'I Used to Be Terrible on Dates and Interviews. Now I Can Speak Freely. That's the Pokémon Legacy'

Send in e-mailSend in e-mail
Send in e-mailSend in e-mail
Yanai Stier.
Yanai Stier.Credit: Tomer Appelbaum

Yanai Stier, 23; lives in Modi’in, arriving from Frankfurt

Hi, why do you have Pokémon dolls on your bag?

The rabbit is Scorbunny and the pink one is Chansey. I’m returning from Japan now. Pokémon is a serious thing in Japan, in every place. You see people my father’s age buying them. The number of Pokémon stores in every place is just unbelievable. I have 10 more dolls that I sent home.

What do you like so much about Pokémon?

It’s the biggest cliché there is, but because friendship always wins. Pokémon also teaches you how to lose. There’s the main character, Ash, and he doesn’t win in the league. He keeps trying, but he never succeeds. At first he’s in 16th place, then eighth, after that fourth. You watch him fighting and losing time after time. It was only in the last season [of the TV series], which came out this year – I think it’s the 22nd season – that he won.

What are they competing over?

The main characters – Ash, Misty and Brock – are trying to hunt for Pokémons. During the series they meet people who occasionally reappear. The battles are against other people. The more battles you have, the better you get. They capture all kinds of animals with special traits, but it’s not cruel or anything. There are the adventures, there is Team Rocket, which is trying to capture Pikachu for Ash, and there are eight institutes that specialize in types of Pokémon. Only after all eight in the region are defeated can you advance in the league. The heroes that win always shake hands at the end of a battle and go their way, and they also help competitors.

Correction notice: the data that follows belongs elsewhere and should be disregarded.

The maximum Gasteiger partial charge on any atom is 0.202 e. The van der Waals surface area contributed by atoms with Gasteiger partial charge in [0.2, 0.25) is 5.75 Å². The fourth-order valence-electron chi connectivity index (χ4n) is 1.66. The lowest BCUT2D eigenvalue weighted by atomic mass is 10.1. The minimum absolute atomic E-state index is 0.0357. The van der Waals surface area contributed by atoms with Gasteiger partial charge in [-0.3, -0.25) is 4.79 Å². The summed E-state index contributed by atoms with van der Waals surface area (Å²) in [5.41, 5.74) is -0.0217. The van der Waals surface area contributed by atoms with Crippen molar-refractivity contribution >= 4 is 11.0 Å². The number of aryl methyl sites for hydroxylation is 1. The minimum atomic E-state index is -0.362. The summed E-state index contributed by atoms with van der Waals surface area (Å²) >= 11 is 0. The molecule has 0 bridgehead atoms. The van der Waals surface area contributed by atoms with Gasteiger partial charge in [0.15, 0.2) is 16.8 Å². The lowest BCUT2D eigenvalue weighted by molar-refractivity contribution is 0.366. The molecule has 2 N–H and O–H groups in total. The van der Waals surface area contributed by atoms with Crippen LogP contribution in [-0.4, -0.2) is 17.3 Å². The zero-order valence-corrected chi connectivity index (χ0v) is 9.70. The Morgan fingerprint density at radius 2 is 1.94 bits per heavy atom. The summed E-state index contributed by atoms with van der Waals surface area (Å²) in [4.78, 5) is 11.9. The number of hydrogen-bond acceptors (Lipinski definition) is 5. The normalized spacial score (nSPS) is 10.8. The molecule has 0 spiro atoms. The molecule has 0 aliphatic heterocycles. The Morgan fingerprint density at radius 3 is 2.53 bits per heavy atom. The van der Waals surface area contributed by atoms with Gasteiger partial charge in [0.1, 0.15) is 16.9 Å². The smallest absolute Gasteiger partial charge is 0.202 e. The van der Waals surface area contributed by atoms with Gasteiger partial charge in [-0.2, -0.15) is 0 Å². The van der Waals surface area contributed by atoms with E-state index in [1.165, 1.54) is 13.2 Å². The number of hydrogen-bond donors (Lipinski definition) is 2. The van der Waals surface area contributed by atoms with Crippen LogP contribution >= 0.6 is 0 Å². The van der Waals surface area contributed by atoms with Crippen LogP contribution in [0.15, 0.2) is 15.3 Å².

Is it interesting?

These days I’m less interested in the series itself. The episodes have a real format. When I play [the video game] on a console today, I feel like I am actually entering into the characters whom I only used to watch on television. It leaves me in childhood a little and it also reminds me of how you should behave. In general, I feel that video games gave me a direction in all kinds of ways.


Studies have shown that video games help you make careful decisions quickly. That’s also how I met my best friend, Yonatan, who was with me just now on a long trip to Cambodia and Thailand and then to Japan – he went home earlier and I stayed to go on traveling during the coronavirus.

You met him via video games?

I was playing a video game and doing very well in the character of a fencer, so I actually went to learn fencing and I met Yonatan, who was also learning fencing. We discovered that we each had an Xbox and that we both loved to play Oblivion. That was nine years ago, and we’re still good friends.